From Liz Clark comes a true story. The names might have been changed. Liz is a great friend and a true lover of canned peaches. She has a whole section about it in her book, “Lessons from the Hog House.” Pick up a copy at Amazon.
— Sue Lange
August in Memphis defines oppressive. Donna and I melted into the back seat of the cab headed for the airport. Just completed three days of brutal negotiations with a couple of “good ol’ boys” from an equipment manufacturing company. Day one it was ‘Sweetheart” and “Dahlin,” day two it was “Ms. Clark and Ms. Katz,” and today it was “YOU PEOPLE.” We left with great pricing, an iron clad delivery schedule, and T and C’s to die for.
“What are your plans for this weekend?” Asked Donna.
“Me too, garden is exploding with tomatos and the peaches are in.”
With that the cab driver swerved across two lanes of rush hour traffic and came to a screeching halt at the side of the road. He turned around, threw his arm around the back of his seat to get a better look at us and said, “You ladies are canners?” We nodded slowly.“I mean like, you preserve food, like you don’t need refrigerators or anything?”
“Actually, we use jars…..”
“Canners! You still exist! I thought you might.” He was pretty jazzed up at this point. “You will be the only ones who know how to survive after the apocalypse, your knowledge will save all of us!”
Who knew the post apocalyptic world will be ruled by a bunch of middle aged, plump-armed Ladies of the Grange?
Like my friend Ann and I. We dedicate one weekend in the peak of the short Peach Season to marathon canning. It starts at seven am with jam making. Large black enamel canning pots have been on the stove since six and are now happily steaming away. We take turns blanching the peaches to gingerly remove the skins and cut the peaches in chunks for jam. Then add sugar and pectin, stir to a “rolling boil” before pouring the molten mixture into decorative jars to present to friends and family.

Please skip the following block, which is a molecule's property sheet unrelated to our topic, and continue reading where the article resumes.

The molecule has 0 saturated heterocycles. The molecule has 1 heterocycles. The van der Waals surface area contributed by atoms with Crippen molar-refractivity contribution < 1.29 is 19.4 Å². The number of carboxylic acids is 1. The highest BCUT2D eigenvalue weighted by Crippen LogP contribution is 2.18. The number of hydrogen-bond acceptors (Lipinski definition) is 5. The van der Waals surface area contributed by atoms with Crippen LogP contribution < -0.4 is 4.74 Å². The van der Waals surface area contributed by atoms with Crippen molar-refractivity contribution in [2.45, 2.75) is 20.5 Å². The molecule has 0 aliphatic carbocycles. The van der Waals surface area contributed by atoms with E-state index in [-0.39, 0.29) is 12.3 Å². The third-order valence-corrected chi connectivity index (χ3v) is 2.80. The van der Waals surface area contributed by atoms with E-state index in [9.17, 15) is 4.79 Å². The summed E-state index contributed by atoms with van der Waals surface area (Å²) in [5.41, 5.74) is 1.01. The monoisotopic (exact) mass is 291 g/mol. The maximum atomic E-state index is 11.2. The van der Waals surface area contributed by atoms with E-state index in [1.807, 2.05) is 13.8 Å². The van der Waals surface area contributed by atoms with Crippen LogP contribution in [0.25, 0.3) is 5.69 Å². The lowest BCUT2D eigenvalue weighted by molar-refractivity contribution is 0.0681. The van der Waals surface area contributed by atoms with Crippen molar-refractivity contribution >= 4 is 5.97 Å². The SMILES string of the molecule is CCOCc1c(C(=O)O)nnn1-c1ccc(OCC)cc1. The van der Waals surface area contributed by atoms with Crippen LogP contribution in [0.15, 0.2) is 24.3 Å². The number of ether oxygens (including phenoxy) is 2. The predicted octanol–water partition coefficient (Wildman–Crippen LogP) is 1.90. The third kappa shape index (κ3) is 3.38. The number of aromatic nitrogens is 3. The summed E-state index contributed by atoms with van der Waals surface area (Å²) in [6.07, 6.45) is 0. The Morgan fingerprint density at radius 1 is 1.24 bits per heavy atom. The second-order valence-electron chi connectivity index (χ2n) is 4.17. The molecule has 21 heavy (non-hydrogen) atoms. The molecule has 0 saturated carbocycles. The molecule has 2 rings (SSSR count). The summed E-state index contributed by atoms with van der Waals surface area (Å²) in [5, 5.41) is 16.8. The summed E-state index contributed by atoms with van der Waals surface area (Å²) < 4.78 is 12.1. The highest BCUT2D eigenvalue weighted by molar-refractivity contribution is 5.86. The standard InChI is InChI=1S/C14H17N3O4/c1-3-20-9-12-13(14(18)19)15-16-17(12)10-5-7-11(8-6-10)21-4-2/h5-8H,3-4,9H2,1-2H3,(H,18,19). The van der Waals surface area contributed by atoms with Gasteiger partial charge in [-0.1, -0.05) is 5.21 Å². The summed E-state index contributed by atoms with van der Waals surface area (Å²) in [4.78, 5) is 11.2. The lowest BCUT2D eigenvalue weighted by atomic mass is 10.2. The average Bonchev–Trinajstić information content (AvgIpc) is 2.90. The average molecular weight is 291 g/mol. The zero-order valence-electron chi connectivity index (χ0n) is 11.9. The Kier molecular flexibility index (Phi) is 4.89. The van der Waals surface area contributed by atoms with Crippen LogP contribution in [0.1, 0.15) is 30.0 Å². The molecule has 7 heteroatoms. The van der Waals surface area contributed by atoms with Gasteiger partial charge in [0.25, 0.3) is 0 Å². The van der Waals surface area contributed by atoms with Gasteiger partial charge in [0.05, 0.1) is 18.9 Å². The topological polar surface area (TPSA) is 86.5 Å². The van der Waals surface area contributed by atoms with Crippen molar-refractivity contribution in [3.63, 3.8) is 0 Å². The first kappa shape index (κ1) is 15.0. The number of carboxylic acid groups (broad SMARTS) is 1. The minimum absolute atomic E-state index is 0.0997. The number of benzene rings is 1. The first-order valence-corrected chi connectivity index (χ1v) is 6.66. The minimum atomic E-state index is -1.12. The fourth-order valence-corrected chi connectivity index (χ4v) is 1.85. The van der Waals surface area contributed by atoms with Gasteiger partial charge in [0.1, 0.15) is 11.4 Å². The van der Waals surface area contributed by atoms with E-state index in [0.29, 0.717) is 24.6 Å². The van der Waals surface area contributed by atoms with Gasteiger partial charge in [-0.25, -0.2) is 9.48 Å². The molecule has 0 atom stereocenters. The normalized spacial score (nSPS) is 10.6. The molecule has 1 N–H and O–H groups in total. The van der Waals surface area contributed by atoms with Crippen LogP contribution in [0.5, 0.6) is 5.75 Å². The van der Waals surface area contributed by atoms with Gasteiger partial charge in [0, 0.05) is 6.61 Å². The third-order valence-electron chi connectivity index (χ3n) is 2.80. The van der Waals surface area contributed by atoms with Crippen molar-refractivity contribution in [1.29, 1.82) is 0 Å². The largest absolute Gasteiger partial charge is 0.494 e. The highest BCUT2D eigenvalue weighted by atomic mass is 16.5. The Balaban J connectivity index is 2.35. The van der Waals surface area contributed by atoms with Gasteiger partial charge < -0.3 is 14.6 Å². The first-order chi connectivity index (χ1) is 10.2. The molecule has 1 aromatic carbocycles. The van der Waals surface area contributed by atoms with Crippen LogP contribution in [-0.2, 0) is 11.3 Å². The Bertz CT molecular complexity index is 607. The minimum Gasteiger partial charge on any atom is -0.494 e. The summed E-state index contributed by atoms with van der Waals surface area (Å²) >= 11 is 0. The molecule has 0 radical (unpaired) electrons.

Next it’s on to the easiest part of the day, canned peach halves in a light syrup. By this time it’s around nine, and having worked hard for a few hours, we open a bottle of Chardonnay to celebrate hearing the distinctive “click” of two dozen pints of peaches being successfully canned and sealed.
The steam from the canners starts to loosen the kitchen wallpaper.
It’s Chutney time! We take out the “cauldron.” Into it go chunks of peaches, brown sugar, garlic, mustard seed, cloves, ginger, vinegar, red hot peppers (just one!), and chopped onions. The onions make us cry. We console ourselves with Chardonnay while the chutney boils in the canning bath.
Inspired by our success and with half a bushel of peaches left, we pull out the “Peach Brandy” recipe from the St. Andrews Ladies of the Auxiliary Cook Book. We fill quart sized canning jars with alternating layers of peaches and sugar, press out as much air as possible and screw down the lids. Then we grab a shovel and pick ax and find an easy to remember spot in the back yard where we place the jars in brown paper bags and plant them eighteen inches deep. We toast our success, confident that as Thanksgiving approaches the earth will yield it’s bounty!